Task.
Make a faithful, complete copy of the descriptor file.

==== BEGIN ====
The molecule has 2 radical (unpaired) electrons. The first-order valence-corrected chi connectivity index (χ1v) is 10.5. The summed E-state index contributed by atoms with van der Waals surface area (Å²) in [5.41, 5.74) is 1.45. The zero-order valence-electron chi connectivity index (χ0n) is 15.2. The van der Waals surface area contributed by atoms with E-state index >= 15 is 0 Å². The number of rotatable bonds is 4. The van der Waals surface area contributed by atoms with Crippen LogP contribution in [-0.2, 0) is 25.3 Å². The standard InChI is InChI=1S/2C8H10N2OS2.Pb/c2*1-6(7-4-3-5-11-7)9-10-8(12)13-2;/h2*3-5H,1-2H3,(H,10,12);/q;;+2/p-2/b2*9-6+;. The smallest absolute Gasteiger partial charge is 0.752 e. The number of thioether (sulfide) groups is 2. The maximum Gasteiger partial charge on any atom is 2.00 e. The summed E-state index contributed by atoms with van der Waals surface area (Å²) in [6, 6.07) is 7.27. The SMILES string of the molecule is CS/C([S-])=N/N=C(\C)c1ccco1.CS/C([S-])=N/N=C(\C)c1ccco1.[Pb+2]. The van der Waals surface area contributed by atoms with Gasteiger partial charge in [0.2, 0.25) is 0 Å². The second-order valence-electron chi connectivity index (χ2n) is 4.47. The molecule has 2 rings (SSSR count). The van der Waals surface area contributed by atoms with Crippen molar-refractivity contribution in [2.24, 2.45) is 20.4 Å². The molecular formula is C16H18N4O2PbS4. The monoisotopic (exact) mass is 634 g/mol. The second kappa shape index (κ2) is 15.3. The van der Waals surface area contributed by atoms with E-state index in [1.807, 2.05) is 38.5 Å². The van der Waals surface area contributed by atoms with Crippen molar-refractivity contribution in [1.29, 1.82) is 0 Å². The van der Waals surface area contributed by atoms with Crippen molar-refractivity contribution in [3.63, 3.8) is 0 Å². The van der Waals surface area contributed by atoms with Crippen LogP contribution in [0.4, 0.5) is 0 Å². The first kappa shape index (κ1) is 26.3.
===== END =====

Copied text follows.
The molecule has 2 radical (unpaired) electrons. The first-order valence-corrected chi connectivity index (χ1v) is 10.5. The summed E-state index contributed by atoms with van der Waals surface area (Å²) in [5.41, 5.74) is 1.45. The zero-order valence-electron chi connectivity index (χ0n) is 15.2. The van der Waals surface area contributed by atoms with E-state index >= 15 is 0 Å². The number of rotatable bonds is 4. The van der Waals surface area contributed by atoms with Crippen LogP contribution in [-0.2, 0) is 25.3 Å². The standard InChI is InChI=1S/2C8H10N2OS2.Pb/c2*1-6(7-4-3-5-11-7)9-10-8(12)13-2;/h2*3-5H,1-2H3,(H,10,12);/q;;+2/p-2/b2*9-6+;. The smallest absolute Gasteiger partial charge is 0.752 e. The number of thioether (sulfide) groups is 2. The maximum Gasteiger partial charge on any atom is 2.00 e. The summed E-state index contributed by atoms with van der Waals surface area (Å²) in [6, 6.07) is 7.27. The SMILES string of the molecule is CS/C([S-])=N/N=C(\C)c1ccco1.CS/C([S-])=N/N=C(\C)c1ccco1.[Pb+2]. The van der Waals surface area contributed by atoms with Gasteiger partial charge in [0.2, 0.25) is 0 Å². The second-order valence-electron chi connectivity index (χ2n) is 4.47. The molecule has 2 rings (SSSR count). The van der Waals surface area contributed by atoms with Crippen molar-refractivity contribution in [2.24, 2.45) is 20.4 Å². The molecular formula is C16H18N4O2PbS4. The monoisotopic (exact) mass is 634 g/mol. The second kappa shape index (κ2) is 15.3. The van der Waals surface area contributed by atoms with E-state index in [1.807, 2.05) is 38.5 Å². The van der Waals surface area contributed by atoms with Crippen molar-refractivity contribution in [1.29, 1.82) is 0 Å². The van der Waals surface area contributed by atoms with Crippen molar-refractivity contribution in [3.63, 3.8) is 0 Å². The van der Waals surface area contributed by atoms with Crippen LogP contribution in [0.4, 0.5) is 0 Å². The first kappa shape index (κ1) is 26.3.